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Say ‘I Do’ Without the Debt

Something old, something new, something borrowed, something blue —a sweet wedding tradition, unless the something borrowed is thousands of dollars to pay for the big day. Is it possible to say ‘I do’ without the Debt?

Money issues are the number 1 cause of marital conflict, so it doesn’t make sense to start married life with enormous debt. Sometimes a financial rough spot is unavoidable, such as when a spouse loses a job. But wedding-related debt is an entirely avoidable hurdle.

Know what you can afford and work with what you have

The average wedding these days costs between $25,000 and $35,000. However, you can make the big day memorable and special without breaking the budget. It just requires the right attitude, a willingness to be flexible, and creativity.

Starting out richer rather than poorer

Those in the wedding business agree that there are countless ways to cut costs without sacrificing the dream. The key is identifying what one or two things are most important to you and your future spouse so you can splurge in those areas and economize in others.

For example, one bride put together a wedding for 150 people at a cost of just $1,500. The trick was to splurge on fresh flowers (her “must have”) and good champagne (her fiancé’s indulgence) and keep everything else simple. They also asked friends and family for help, including borrowing a friend’s wedding dress.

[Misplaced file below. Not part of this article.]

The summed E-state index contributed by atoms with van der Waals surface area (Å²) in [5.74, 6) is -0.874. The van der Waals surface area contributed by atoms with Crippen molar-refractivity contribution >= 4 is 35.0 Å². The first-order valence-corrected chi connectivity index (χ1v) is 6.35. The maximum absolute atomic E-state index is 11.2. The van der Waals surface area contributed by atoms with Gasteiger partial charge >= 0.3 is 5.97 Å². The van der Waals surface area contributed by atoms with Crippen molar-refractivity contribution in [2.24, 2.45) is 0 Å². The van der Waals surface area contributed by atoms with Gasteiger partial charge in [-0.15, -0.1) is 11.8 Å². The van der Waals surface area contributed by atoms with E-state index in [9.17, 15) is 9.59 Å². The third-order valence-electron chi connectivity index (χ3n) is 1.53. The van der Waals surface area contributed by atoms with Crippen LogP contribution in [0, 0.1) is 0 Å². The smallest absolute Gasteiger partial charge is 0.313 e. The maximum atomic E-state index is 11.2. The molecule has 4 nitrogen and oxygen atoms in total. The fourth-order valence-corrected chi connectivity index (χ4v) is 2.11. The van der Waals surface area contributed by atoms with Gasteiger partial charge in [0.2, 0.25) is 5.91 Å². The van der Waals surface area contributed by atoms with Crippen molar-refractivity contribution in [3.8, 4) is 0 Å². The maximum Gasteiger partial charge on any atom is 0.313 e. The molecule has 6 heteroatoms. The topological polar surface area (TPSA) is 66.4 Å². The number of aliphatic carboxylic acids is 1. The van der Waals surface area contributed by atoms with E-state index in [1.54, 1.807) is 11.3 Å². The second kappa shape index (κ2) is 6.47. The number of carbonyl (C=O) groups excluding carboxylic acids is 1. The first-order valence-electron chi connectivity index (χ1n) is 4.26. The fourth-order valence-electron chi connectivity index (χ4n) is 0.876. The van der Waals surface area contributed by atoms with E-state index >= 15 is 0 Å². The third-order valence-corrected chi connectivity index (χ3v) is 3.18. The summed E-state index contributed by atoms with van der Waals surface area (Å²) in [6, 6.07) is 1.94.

You can achieve elegance and individuality with half the money. Here are other ways to cut costs without sacrificing the dream:

  • Don’t wed during peak season. You’ll have more leverage in negotiating prices on everything from catering to the band if you can avoid getting married during the height of wedding season.
  • Lower the guest count. A shorter guest list not only keeps costs down, it creates a more intimate and personal affair. Consider inviting only your immediate family and closest friends.
  • Consider options for the reception. A brunch buffet usually is less expensive than a sit-down dinner or a served brunch. Serving midafternoon hors d’oeuvres instead of a full meal can also be a good money-saving option.
  • Limit the number of attendants. Having many attendants will mean more plates at the rehearsal dinner as well as more bouquets and boutonnieres. And, gifts for the wedding party can be expensive. Allow those closest to you to participate another way.

Talk About Your Budget

It’s important to know what you can comfortably afford before making your plans. Sit down with your future spouse and your parents and create a budget. Determine ahead of time how much you can afford to spend and then stick to your plans. There are many online wedding budget planners to help you. Make sure to include miscellaneous expenses, like tips, the marriage license fee, attendant gifts, and thank you cards.

Here are additional tips to avoid post-wedding money troubles:

  • Pay off credit cards as you use them. Using a credit card to pay for deposits can be smart, but make sure to pay your credit card bills each month. If you can’t pay them in full, then pay more than the minimum monthly payment.
  • Don’t count on cash gifts to pay for your wedding. Spend only what you can afford to on your own and use any money you receive to help you with your important financial goals.
  • Communicate with each other. Talk often and openly about the wedding budget, bills to be paid, and choices to be made.

You can keep your special day uniquely yours, but still within your budget. Start married life on a solid financial footing with as little debt as possible to help ensure you have many happy years together.

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